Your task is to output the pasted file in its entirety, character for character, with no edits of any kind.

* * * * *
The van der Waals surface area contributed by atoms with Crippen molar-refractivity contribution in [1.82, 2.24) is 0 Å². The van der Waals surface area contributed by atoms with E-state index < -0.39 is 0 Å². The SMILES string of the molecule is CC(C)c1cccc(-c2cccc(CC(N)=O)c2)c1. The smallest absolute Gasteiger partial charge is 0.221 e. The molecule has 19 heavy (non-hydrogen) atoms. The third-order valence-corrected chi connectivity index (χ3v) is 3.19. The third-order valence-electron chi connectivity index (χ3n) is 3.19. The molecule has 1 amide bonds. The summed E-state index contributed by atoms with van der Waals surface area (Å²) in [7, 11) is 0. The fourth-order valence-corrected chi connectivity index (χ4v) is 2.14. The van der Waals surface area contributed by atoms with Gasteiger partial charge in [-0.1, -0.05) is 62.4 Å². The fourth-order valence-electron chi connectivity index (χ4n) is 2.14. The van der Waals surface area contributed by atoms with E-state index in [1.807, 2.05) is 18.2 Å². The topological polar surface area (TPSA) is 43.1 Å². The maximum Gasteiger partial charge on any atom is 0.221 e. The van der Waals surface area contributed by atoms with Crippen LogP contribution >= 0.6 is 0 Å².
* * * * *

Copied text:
The van der Waals surface area contributed by atoms with Crippen molar-refractivity contribution in [1.82, 2.24) is 0 Å². The van der Waals surface area contributed by atoms with E-state index < -0.39 is 0 Å². The SMILES string of the molecule is CC(C)c1cccc(-c2cccc(CC(N)=O)c2)c1. The smallest absolute Gasteiger partial charge is 0.221 e. The molecule has 19 heavy (non-hydrogen) atoms. The third-order valence-corrected chi connectivity index (χ3v) is 3.19. The third-order valence-electron chi connectivity index (χ3n) is 3.19. The molecule has 1 amide bonds. The summed E-state index contributed by atoms with van der Waals surface area (Å²) in [7, 11) is 0. The fourth-order valence-corrected chi connectivity index (χ4v) is 2.14. The van der Waals surface area contributed by atoms with Gasteiger partial charge in [-0.1, -0.05) is 62.4 Å². The fourth-order valence-electron chi connectivity index (χ4n) is 2.14. The van der Waals surface area contributed by atoms with E-state index in [1.807, 2.05) is 18.2 Å². The topological polar surface area (TPSA) is 43.1 Å². The maximum Gasteiger partial charge on any atom is 0.221 e. The van der Waals surface area contributed by atoms with Crippen LogP contribution >= 0.6 is 0 Å².